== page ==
How to Kill Fleas

Tips For Finding and Killing Fleas

Finding fleas isn’t too hard. They usually find you and your animals. Fleas are sensitive to the vibrations of larger animals walking. They wait in grass or in carpet, jumping on passing animals in order to drink their blood.

If you find a flea on one of your pets, your house is in jeopardy of having fleas. Certainly, if your animals spend time in your house, they will transfer their flea problem into the house. It’s important you practice flea control on your animals, or else you soon will have an infestation. Controlling fleas requires the full treatment, killing them on your animals, in your house and in the yard surrounding the house.

Here’s what you need to do to find and kill fleas.

1. Check Your animal for fleas

When your dog or cat has fleas, they aren’t difficult to find. Check them around their neck and the base of the tail, or on their underbelly. Flea tend to crawl where it’s hard for the animal to scratch.

If you don’t see any fleas, but suspect the animal has them, there are more definitive tests. Rub a flea comb through your animal’s hair. This gets further down into the fur and will reveal any fleas living there.

2. Bathe Your Dog With Dog Shampoo

When you find fleas, the first step you need to take is to bathe your dog. Warm, soapy water will kill many of the fleas. You should repeat this process every week several times in a row.

Fleas lay eggs that can lie dormant and can be harder to get at. These eggs feed off of adult flea feces, so washing the dog repeatedly destroys the food supply for these larvae.

If your pet still shows signs of fleas, comb it with a flea comb dipped in alcohol or soapy water. This will get further into the fur, killing deeper down.

Once your pet is rid of fleas, make certain to keep them free of the little pests. Place a flea collar on your pet. Remember to put collars specifically for cats on your cat, because dog collars will make your cat sick. Also, kittens need special collars, because their system cannot handle the toxicity of an adult cat collar.

3. Check Your House For Fleas

Finding fleas in your house is a little more difficult. But if you find one flea inside, you are on your way to a major problem. This needs to be tackled sooner rather than later.

See if you can find “flea dirt”. This is flea feces made of partially digested blood. When you rub the floor with a wet towel, this will appear as red specks on the towel. Once again, this is what fleas use to feed their young, so they are preparing for a major infestation.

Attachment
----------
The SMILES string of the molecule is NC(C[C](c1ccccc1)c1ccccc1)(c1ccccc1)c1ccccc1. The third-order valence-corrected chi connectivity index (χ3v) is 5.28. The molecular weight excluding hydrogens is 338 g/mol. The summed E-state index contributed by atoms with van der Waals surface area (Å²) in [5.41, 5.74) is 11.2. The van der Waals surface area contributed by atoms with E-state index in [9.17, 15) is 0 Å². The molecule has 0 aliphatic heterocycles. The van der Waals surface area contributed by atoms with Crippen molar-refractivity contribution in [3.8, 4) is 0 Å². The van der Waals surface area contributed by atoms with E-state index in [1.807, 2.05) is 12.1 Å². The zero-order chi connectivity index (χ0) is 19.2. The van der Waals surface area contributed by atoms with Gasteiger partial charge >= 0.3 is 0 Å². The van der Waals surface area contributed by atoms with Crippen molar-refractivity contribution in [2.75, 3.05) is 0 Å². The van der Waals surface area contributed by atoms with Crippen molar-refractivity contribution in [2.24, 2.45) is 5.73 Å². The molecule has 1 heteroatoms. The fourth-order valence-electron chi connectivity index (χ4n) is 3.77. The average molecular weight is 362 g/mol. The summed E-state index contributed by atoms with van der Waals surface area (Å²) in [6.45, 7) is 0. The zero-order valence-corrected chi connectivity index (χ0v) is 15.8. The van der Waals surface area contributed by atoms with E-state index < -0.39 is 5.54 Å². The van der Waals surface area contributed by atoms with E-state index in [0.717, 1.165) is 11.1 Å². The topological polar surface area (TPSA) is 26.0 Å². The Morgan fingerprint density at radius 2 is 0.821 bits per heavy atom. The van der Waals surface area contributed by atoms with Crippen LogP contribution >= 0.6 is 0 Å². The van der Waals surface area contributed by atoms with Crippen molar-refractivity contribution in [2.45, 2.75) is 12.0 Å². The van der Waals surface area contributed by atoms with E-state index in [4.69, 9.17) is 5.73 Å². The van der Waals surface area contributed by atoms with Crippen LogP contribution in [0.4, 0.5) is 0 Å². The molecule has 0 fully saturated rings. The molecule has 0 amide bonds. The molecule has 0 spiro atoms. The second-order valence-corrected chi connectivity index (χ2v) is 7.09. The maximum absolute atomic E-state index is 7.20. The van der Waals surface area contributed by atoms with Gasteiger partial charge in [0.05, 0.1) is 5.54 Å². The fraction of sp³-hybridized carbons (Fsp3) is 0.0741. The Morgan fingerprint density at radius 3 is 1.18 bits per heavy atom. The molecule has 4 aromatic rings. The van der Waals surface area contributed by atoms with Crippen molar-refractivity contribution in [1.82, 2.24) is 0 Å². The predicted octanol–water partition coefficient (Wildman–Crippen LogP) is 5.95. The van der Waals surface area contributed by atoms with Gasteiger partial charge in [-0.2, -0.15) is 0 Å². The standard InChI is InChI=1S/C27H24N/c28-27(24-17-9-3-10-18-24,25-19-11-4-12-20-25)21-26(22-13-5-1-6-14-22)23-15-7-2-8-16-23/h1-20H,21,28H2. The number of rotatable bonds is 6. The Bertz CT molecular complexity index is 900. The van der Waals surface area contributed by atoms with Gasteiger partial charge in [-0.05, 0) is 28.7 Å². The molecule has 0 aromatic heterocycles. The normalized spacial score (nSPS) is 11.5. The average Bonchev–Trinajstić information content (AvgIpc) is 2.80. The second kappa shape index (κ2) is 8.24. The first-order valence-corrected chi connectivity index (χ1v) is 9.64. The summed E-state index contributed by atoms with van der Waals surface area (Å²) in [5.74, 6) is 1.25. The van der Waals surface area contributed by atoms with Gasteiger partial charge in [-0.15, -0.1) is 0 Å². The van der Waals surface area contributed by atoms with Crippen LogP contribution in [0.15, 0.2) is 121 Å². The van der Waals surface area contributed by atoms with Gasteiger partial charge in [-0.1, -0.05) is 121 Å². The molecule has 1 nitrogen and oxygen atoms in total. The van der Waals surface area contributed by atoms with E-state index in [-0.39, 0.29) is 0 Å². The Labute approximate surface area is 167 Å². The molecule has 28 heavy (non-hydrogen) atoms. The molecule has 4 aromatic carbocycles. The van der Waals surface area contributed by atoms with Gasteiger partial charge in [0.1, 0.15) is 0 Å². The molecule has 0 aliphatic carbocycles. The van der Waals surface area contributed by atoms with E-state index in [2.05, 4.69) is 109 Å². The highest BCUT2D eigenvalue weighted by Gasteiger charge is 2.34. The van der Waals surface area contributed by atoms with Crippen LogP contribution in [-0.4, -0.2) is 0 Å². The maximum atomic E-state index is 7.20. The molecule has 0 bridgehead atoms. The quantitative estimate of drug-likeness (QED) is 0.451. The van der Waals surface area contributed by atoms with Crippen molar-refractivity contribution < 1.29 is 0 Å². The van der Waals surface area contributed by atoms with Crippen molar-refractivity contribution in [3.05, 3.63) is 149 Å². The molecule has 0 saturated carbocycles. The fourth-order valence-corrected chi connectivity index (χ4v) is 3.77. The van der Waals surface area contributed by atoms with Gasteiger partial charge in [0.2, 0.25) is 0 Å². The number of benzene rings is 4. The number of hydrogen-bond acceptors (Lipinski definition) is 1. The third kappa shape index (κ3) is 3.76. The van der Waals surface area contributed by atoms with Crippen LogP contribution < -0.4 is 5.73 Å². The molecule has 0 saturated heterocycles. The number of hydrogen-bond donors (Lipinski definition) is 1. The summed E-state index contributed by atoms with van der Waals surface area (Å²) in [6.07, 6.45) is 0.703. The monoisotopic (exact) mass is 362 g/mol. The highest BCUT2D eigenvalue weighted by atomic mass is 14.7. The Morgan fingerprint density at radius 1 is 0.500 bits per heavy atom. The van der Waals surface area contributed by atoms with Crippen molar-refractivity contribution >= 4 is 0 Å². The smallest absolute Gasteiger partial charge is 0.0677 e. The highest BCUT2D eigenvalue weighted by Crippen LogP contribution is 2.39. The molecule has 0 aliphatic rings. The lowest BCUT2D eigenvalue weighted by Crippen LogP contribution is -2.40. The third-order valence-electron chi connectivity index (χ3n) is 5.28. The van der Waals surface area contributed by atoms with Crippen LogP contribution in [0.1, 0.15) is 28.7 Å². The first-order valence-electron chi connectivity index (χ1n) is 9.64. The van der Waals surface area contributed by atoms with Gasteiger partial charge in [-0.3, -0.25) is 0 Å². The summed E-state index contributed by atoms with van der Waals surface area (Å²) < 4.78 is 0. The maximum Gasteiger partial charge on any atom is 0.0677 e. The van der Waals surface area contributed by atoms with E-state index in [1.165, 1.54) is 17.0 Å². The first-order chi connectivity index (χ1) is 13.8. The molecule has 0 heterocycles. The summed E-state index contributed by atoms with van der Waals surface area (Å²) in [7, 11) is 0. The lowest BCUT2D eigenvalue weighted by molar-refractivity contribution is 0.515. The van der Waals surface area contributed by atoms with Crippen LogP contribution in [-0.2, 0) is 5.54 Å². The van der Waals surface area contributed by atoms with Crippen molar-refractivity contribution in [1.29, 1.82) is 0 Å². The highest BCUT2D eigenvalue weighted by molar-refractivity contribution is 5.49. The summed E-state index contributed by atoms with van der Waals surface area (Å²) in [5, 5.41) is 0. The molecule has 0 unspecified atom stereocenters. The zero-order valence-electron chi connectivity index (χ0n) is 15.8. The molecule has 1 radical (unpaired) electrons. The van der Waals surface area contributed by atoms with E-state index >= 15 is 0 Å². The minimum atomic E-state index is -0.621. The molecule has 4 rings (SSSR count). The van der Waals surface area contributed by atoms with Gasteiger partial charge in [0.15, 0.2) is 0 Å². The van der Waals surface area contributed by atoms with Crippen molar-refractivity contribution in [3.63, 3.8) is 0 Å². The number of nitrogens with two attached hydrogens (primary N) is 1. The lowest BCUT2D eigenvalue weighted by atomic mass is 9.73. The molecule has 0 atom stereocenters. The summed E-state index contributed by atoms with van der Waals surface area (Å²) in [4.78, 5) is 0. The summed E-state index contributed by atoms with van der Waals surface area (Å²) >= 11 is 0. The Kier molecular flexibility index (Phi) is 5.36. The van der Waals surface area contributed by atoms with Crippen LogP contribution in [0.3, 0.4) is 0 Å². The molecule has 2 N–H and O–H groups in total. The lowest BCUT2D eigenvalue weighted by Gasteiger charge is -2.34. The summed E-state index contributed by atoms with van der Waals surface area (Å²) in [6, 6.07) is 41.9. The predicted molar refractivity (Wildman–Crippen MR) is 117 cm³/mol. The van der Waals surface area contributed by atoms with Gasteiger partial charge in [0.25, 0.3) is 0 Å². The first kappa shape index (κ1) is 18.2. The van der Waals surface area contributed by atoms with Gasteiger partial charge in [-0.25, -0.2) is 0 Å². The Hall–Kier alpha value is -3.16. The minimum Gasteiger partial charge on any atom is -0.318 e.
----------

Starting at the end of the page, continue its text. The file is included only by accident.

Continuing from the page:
If you don’t find flea dirt but still suspect a problem, try the white sock method. Walk across your room with white socks on your feet. This way, if a flea senses you and jumps onto your legs, you can see it.

4. Kill the Fleas In Your House

Vacuum the rooms of your house. This will collect many living fleas. Place a flea collar inside the vacuum bag before you vacuum. This will kill the fleas that get trapped inside. Otherwise, they might survive and make their way back out. If you don’t do this, you need to replace the bag to get the fleas out of your house.

Vacuuming will kill about 1/3rd of flea larvae and 2/3rds of their eggs. That means the problem isn’t really solved. Vacuum several times over the intervening days to get rid of the next generation of fleas. This also tends to get rid of the flea dirt, which is an indirect way of killing the fleas.

Next, set out a bug bomb to kill your fleas and other household insects. It is best to do this when you are going away for the weekend, night or afternoon. If this isn’t possible, try to bomb each room at a time, or use sprays to spray specific rooms. The more thorough you can be, the less likely the fleas will return.

5. Remove Fleas From Your Yard

If your animal has fleas, then you have fleas in your yard. To end the problem at its root, you need to eliminate fleas from the yard. Use insecticides spread around the yard. You might do this several times to drive any remaining fleas out of the yard.

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